On Friday, April 13th, I traveled to Hillel at Miami University in Oxford for a very special Shabbat. Patty and Mike Caruso, Debbie and Bruce Feldman, Gayle and Irv Moscowitz, David and Lisa Pierce, and I joined students and other guests from all walks of life for Hillel’s annual diversity program.

The guest speaker for the evening was Pastor Chris Edmonds, who is the son of WWII hero Master Sergeant Roddie Edmonds. Sergeant Edmonds was captured and taken to Stalag IXA, a camp near Ziegenhain, Germany. In January 1945, he refused a Commandant’s order to separate the Jewish POWs from the non-Jewish POWs. Instead Sergeant Edmonds ordered all the POWs to stand together. When the Commandant saw them, he told Sergeant Edmonds, “They cannot all be Jews.” Sergeant Edmonds replied, “We are all Jews.”

Even as the Commandant took out his gun and threatened Sergeant Edmonds, his bravery never wavered. He told the Commandant, “If you shoot me, you will have to shoot all of us, and after the war you will be tried for war crimes.” The Germans abandoned the POW camp shortly thereafter.

Sergeant Edmonds is one of only five Americans ~ and the first U.S. soldier ~ to receive the Righteous Among the Nations Award from the nation of Israel and Yad Vashem. The award was presented posthumously to his son Chris.

As I listened to Pastor Edmonds, I was in awe of the courage his father displayed. His one act saved over 200 lives. Men he didn’t know; men he would probably never see again. He was willing to stand up for what was right, even if it meant losing his life at the hands of the Commandant.

During Pastor Edmonds’ presentation, he played a video which included interviews with several of the Jewish soldiers who were saved because of his father. As they sat surrounded by their loved ones, the soldiers expressed thanks to Sergeant Edmonds for not only saving their lives, but for the lives of their extended family members who not exist today without his brave actions.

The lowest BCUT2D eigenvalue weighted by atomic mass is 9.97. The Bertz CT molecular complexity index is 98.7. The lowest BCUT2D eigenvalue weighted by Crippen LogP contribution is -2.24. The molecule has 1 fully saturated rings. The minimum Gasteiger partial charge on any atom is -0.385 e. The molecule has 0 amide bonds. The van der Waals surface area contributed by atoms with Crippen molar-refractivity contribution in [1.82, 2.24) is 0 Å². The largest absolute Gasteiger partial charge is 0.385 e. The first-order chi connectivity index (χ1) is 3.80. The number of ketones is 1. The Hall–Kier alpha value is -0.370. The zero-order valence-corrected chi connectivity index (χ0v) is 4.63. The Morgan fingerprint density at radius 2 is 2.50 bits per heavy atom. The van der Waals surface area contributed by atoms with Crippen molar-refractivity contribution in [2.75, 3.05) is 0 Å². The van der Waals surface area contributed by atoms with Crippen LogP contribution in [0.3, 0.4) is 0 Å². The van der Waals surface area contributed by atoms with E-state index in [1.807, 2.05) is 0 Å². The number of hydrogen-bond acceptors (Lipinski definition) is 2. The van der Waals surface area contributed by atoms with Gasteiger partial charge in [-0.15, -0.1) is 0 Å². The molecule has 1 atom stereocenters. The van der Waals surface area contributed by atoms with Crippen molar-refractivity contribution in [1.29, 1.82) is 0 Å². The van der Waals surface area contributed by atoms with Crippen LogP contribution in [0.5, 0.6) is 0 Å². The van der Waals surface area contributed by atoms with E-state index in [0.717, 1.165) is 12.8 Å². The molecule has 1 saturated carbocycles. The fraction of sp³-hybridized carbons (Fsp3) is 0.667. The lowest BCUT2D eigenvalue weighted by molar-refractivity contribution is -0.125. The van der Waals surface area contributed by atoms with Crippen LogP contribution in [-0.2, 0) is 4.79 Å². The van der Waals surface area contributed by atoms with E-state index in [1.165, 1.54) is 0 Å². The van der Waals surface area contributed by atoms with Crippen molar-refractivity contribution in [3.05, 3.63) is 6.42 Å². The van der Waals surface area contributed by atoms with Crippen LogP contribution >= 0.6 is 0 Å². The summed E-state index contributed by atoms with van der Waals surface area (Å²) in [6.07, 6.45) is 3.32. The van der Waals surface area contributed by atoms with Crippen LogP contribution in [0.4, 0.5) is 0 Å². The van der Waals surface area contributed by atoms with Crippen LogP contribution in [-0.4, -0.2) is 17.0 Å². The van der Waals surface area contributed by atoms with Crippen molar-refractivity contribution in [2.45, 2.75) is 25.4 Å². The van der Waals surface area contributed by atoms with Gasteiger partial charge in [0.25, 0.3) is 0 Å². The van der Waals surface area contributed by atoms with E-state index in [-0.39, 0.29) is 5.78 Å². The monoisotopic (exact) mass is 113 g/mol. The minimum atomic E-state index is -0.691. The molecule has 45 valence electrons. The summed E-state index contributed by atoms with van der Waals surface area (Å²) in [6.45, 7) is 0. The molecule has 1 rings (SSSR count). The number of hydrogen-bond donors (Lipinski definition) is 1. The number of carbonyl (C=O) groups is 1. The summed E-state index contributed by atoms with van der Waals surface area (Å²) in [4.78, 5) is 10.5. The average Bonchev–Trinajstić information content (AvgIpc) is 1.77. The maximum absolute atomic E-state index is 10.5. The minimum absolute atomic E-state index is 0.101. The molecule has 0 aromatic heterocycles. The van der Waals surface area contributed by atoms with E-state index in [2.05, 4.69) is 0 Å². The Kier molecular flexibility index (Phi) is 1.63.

After the speaker presentation, we left the auditorium and headed to dinner. The atmosphere in the room was warm and comforting. The food, which was prepared by the husband of Miami Hillel’s Executive Director Marcy Miller and one of the school’s culinary students, was delicious. I’m sure the students were excited to have something homemade and not typical college cuisine! There was an overwhelming feeling of family in the room.

That is the beauty of having a Hillel on campus. For the 1,000 Jewish students who attend Miami University, Hillel provides them the opportunity to engage in vibrant and enriching Jewish life while away from home. They are able to connect with other Jewish students, celebrate holidays, educate other students about Judaism, and advocate when issues such as BDS (Boycott, Divestment, Sanctions) come up on campus.

Interestingly enough, when I was looking at colleges, I considered Miami University in Oxford. Little did I know that years’ later, I would have the opportunity to work for an organization that provides critical financial support to their Hillel program. I am so proud to be a part of this generous community.




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